Tom McCarthy’s third film as writer/director, after The Station Agent and The Visitor, is another understated little gem.
Paul Giamatti plays Mike Flaherty, a small town lawyer in New Providence, New Jersey, whose legal practice is struggling almost as much as the abysmal high-school wrestling team he coaches. In dire need of money he spots an unethical opportunity to get $1,500 a month simply by acting as guardian for an elderly client with early dementia whose estranged daughter cannot be located. His plans are complicated, however, by the unexpected arrival of the man’s taciturn grandson Kyle. The boy is quickly adopted by the Flaherty family and, as he becomes more outgoing, his unsuspected prowess at wrestling sees him rapidly become the star of Flaherty’s high-school team. This win-win scenario is threatened by the sudden appearance of Kyle’s unstable mother (Melanie Lynskey) who may unravel everyone’s happiness by exposing the original deceit regarding Leo’s guardianship that Mike has engaged in…
It would be ridiculous to label McCarthy a cinematic American Chekhov, but it is accurate to say that his films sometimes feel like the best modern American short stories come to life. He has a regard for mundane details, defeated characters, and everyday struggles, and treats them with a humane sympathy and an eye for comic absurdity that makes them truly engaging. Giamatti is as wonderful as ever as a good man who has done one bad thing out of desperation but has parlayed it into a number of good things, all of which are now in peril because of his original sin. Amy Ryan is fantastic as Mike’s wife Jackie, a loving mother; whose violent verbal reproaches of Kyle’s mother Cindy belie an all encompassing compassion; counterpointed by Lynskey’s tremendously ambiguous turn as the unreliable Cindy. Jeffrey Tambor meanwhile has some wonderful moments as Mike’s assistant coach and fellow struggling lawyer who advocates ignoring their clanging office boiler until it explodes rather than pay for repairs.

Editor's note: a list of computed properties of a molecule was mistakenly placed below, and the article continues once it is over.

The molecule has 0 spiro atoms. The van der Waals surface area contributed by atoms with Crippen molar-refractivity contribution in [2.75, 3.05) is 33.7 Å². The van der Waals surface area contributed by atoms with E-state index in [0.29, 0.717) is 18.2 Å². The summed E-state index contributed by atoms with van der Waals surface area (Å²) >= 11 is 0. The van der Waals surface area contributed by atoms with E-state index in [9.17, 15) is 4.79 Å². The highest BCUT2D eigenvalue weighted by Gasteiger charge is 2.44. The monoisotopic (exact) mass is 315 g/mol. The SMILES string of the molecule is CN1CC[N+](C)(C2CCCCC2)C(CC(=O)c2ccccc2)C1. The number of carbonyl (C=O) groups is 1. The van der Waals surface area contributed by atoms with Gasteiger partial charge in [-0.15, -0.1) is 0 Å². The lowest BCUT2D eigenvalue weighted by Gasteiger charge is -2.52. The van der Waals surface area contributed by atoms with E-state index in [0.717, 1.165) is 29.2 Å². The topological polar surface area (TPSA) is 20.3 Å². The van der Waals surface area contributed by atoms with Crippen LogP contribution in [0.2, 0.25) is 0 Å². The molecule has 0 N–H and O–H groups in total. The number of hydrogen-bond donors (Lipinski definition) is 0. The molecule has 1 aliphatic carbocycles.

This realistic portrait of an America in recession, where the villains are faceless systems of bureaucracy and a tanking economy, is rarely seen in pop culture, but McCarthy also has a talent for achieving redemptive moments without straying into bombast. There are numerous such moments here, from a guitar led montage of small victories in life, and the effect Kyle has on the worst member of the team Stemler, to the developing bond between Kyle and Mike, and the initiation into selfless responsibility of Mike’s roguish friend Tommy – enthusiastically played by Bobby Cannavale (TV’s Cupid himself). Indeed the ‘victory’ of Stemler despite Tommy’s doubts encapsulates McCarthy’s message, winning by ignoring your own morality just isn’t satisfying.
Win Win isn’t quite as good a film as the more revelatory The Visitor, but you never know where a Tom McCarthy film is going, and these days that’s most praiseworthy.